There is this really old game called M.U.L.E. that was released for the Atari and Commodore 64. This game has a very long and interesting history that you can learn about on a myriad of websites. My roommate and I recently rediscovered this game because we got our NES emulating computer plugged into the television and working. I knew about M.U.L.E. for many years, but I never really got into it very much. It took me until just yesterday to realize that it is really just a very good German strategy board game.
As German games go, M.U.L.E. is fairly flawed. But the flaws really can’t be blamed on any people. Half of the problems in the game are simply due to technical limitations. Because it is a video game with very minimal controls there had to be some losses. For example, the mine outfitters are on the left side of town. So if you have plots of land on the left of the map you can mine them without spending too much time. Also, having a poor a.i. which can be taken advantage of in any game with less than four players really hurts the game quite a bit. Lastly, the method of selecting plots of land is fickle, and you really need lots of skill to get the land you want.
The other ways in which the game is flawed weren’t viewed as flaws because this is a video game. But when you design a strategy game the current thinking is that you want to remove as many random and arbitrary factors as possible. M.U.L.E. has way too many random factors. Pretty much every turn somebody gets a random bonus or detriment. There is an element of gampeplay where you hunt the wampus which appears randomly. And the selection of how many plots of land are auctioned off and when can be pretty random.
One last thing about the game that is not so good is the lack of knowledge. In game theory there are ways of describing games as being games of total information, partial information or no information. A game of no information is like 3 card monte. The dealer used sleight of hand to move the card so you don’t know which card to pick, and your chances of winning are one out of three, or worse. A game of partial information is like Texas Hold ’em, you know some of the cards out there, but you don’t know what your opponent is hiding. A game of total information is like checkers, chess or go where everything is in plain sight.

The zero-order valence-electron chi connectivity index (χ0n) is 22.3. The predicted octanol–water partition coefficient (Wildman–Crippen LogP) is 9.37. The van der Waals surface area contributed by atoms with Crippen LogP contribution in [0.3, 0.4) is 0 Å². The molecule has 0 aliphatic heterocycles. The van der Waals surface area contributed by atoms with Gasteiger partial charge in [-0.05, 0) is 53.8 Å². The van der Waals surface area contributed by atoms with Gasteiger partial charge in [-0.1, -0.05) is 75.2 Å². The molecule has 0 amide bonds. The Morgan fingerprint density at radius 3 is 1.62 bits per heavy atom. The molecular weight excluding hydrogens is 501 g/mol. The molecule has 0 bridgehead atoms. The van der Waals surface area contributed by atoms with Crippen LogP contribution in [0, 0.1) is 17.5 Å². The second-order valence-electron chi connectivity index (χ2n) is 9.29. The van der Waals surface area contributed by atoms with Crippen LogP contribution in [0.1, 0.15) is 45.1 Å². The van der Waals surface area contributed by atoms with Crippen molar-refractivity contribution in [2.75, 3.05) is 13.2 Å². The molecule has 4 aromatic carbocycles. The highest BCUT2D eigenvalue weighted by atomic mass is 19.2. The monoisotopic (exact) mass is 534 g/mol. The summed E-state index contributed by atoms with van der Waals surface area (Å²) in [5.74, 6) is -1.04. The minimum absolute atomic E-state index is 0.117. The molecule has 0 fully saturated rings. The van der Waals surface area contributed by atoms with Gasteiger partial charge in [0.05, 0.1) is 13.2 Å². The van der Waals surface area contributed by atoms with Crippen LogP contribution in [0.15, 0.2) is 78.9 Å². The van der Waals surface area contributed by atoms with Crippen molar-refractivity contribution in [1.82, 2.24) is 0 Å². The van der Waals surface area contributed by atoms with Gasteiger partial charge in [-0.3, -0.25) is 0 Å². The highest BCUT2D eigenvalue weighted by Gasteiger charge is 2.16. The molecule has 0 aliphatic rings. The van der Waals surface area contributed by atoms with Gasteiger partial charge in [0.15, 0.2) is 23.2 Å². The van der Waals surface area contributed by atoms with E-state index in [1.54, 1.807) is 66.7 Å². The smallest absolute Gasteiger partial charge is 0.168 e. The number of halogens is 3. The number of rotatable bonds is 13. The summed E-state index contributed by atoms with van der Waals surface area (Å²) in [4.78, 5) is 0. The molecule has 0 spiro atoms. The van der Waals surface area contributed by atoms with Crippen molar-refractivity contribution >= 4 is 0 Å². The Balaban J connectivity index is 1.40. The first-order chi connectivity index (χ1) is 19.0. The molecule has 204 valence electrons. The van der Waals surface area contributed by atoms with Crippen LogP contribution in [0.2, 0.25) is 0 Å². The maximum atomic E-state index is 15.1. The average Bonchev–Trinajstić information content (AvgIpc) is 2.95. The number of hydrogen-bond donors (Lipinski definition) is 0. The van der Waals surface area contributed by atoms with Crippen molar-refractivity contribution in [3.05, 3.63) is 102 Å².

The problem with M.U.L.E. is that it is a game of total information, everything every player has is wide open. However, the rules of the game are closed. You receive points based on money, land and goods. Money points are obviously one point per dollar. Land points seem to simply be a number multiplied by how many plots of land you own. And goods points seem to be a multiplier of how many, and which, units of goods you possess. However, the multiplier for goods is unknown! How am I supposed to decide whether or not to sell a good? Let’s say I have an opportunity to sell one crystite for $50. Would it be worth more than 50 goods points if I held onto it? There’s no way to know because I can’t find this information anywhere on the Internet.
Despite multiple paragraphs about the flaws of M.U.L.E. it is still a great game. With a little bit of modification it would make an excellent board game that could be played time and time again. If I find the time I am going to work on making a new game very much like M.U.L.E without as much randomness. I know that I’ve said stuff like this before and never come through on it. But remember what I said about shit-talking? At the minimum I will design a new game like M.U.L.E. that is much more like a german strategy board game with less random crap. At the most, I will implement this game in software for online play.